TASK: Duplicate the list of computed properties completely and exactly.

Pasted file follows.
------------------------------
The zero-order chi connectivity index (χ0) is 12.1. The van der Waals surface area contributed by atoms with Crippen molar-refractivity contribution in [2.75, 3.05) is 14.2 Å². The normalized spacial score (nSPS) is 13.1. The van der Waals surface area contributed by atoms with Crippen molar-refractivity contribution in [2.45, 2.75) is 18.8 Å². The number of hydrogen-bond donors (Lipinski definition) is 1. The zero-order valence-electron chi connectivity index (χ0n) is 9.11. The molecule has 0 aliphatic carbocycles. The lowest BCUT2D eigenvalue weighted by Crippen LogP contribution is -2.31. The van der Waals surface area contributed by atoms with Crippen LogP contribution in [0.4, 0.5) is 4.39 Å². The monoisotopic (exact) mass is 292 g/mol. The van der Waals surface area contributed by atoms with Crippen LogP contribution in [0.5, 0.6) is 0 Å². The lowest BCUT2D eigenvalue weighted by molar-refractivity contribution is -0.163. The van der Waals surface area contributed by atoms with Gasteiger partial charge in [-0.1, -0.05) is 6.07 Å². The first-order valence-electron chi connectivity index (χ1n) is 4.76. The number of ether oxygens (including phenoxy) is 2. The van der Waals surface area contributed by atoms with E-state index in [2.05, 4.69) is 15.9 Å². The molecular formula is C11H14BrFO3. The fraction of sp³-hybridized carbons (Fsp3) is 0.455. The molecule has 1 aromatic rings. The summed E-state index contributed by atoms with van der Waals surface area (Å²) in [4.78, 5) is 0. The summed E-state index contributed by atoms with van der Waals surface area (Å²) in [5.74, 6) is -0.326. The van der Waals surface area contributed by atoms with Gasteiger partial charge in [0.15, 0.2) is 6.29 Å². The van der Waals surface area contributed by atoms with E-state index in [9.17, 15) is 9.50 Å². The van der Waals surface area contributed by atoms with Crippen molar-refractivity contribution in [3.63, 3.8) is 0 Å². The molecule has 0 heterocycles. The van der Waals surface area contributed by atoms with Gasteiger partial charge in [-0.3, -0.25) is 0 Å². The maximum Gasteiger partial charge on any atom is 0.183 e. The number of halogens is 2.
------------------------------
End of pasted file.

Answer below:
The zero-order chi connectivity index (χ0) is 12.1. The van der Waals surface area contributed by atoms with Crippen molar-refractivity contribution in [2.75, 3.05) is 14.2 Å². The normalized spacial score (nSPS) is 13.1. The van der Waals surface area contributed by atoms with Crippen molar-refractivity contribution in [2.45, 2.75) is 18.8 Å². The number of hydrogen-bond donors (Lipinski definition) is 1. The zero-order valence-electron chi connectivity index (χ0n) is 9.11. The molecule has 0 aliphatic carbocycles. The lowest BCUT2D eigenvalue weighted by Crippen LogP contribution is -2.31. The van der Waals surface area contributed by atoms with Crippen LogP contribution in [0.4, 0.5) is 4.39 Å². The monoisotopic (exact) mass is 292 g/mol. The van der Waals surface area contributed by atoms with Crippen LogP contribution in [0.5, 0.6) is 0 Å². The lowest BCUT2D eigenvalue weighted by molar-refractivity contribution is -0.163. The van der Waals surface area contributed by atoms with Gasteiger partial charge in [-0.1, -0.05) is 6.07 Å². The first-order valence-electron chi connectivity index (χ1n) is 4.76. The number of ether oxygens (including phenoxy) is 2. The van der Waals surface area contributed by atoms with E-state index in [2.05, 4.69) is 15.9 Å². The molecular formula is C11H14BrFO3. The fraction of sp³-hybridized carbons (Fsp3) is 0.455. The molecule has 1 aromatic rings. The summed E-state index contributed by atoms with van der Waals surface area (Å²) in [4.78, 5) is 0. The summed E-state index contributed by atoms with van der Waals surface area (Å²) in [5.74, 6) is -0.326. The van der Waals surface area contributed by atoms with Gasteiger partial charge in [0.15, 0.2) is 6.29 Å². The van der Waals surface area contributed by atoms with E-state index in [9.17, 15) is 9.50 Å². The van der Waals surface area contributed by atoms with Crippen molar-refractivity contribution in [3.63, 3.8) is 0 Å². The molecule has 0 heterocycles. The van der Waals surface area contributed by atoms with Gasteiger partial charge in [-0.3, -0.25) is 0 Å². The maximum Gasteiger partial charge on any atom is 0.183 e. The number of halogens is 2.